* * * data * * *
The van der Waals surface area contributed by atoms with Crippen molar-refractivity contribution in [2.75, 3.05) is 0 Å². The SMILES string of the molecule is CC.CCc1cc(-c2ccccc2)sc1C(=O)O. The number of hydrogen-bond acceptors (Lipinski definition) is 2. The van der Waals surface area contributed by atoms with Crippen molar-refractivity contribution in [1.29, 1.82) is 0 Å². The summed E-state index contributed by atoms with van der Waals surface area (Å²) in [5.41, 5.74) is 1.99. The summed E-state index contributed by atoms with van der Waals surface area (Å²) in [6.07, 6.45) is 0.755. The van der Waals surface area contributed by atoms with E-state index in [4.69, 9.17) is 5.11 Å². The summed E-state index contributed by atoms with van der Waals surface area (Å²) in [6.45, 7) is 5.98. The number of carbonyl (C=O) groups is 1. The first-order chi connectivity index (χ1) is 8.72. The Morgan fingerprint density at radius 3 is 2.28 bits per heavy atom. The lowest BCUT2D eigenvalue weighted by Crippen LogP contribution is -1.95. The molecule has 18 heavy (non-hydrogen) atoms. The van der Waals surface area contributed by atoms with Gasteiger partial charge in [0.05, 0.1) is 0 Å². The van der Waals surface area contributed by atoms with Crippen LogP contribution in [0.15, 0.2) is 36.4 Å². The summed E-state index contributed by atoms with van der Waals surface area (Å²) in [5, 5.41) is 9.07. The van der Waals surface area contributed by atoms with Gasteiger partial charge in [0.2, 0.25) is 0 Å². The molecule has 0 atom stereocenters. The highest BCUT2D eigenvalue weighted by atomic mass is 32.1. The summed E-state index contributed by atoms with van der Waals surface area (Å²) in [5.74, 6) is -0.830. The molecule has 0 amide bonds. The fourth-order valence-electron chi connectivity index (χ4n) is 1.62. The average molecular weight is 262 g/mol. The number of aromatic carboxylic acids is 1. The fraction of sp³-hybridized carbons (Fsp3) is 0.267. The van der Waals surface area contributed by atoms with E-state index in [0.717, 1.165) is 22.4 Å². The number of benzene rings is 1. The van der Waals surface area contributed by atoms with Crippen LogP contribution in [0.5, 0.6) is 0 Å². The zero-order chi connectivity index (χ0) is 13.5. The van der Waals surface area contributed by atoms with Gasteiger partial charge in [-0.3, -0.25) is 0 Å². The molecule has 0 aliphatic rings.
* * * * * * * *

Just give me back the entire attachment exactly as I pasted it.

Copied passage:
The van der Waals surface area contributed by atoms with Crippen molar-refractivity contribution in [2.75, 3.05) is 0 Å². The SMILES string of the molecule is CC.CCc1cc(-c2ccccc2)sc1C(=O)O. The number of hydrogen-bond acceptors (Lipinski definition) is 2. The van der Waals surface area contributed by atoms with Crippen molar-refractivity contribution in [1.29, 1.82) is 0 Å². The summed E-state index contributed by atoms with van der Waals surface area (Å²) in [5.41, 5.74) is 1.99. The summed E-state index contributed by atoms with van der Waals surface area (Å²) in [6.07, 6.45) is 0.755. The van der Waals surface area contributed by atoms with E-state index in [4.69, 9.17) is 5.11 Å². The summed E-state index contributed by atoms with van der Waals surface area (Å²) in [6.45, 7) is 5.98. The number of carbonyl (C=O) groups is 1. The first-order chi connectivity index (χ1) is 8.72. The Morgan fingerprint density at radius 3 is 2.28 bits per heavy atom. The lowest BCUT2D eigenvalue weighted by Crippen LogP contribution is -1.95. The molecule has 18 heavy (non-hydrogen) atoms. The van der Waals surface area contributed by atoms with Gasteiger partial charge in [0.05, 0.1) is 0 Å². The van der Waals surface area contributed by atoms with Crippen LogP contribution in [0.15, 0.2) is 36.4 Å². The summed E-state index contributed by atoms with van der Waals surface area (Å²) in [5, 5.41) is 9.07. The van der Waals surface area contributed by atoms with Gasteiger partial charge in [0.2, 0.25) is 0 Å². The molecule has 0 atom stereocenters. The highest BCUT2D eigenvalue weighted by atomic mass is 32.1. The summed E-state index contributed by atoms with van der Waals surface area (Å²) in [5.74, 6) is -0.830. The molecule has 0 amide bonds. The fourth-order valence-electron chi connectivity index (χ4n) is 1.62. The average molecular weight is 262 g/mol. The number of aromatic carboxylic acids is 1. The fraction of sp³-hybridized carbons (Fsp3) is 0.267. The van der Waals surface area contributed by atoms with E-state index in [0.717, 1.165) is 22.4 Å². The number of benzene rings is 1. The van der Waals surface area contributed by atoms with Crippen LogP contribution in [0.5, 0.6) is 0 Å². The zero-order chi connectivity index (χ0) is 13.5. The van der Waals surface area contributed by atoms with Gasteiger partial charge in [-0.3, -0.25) is 0 Å². The molecule has 0 aliphatic rings.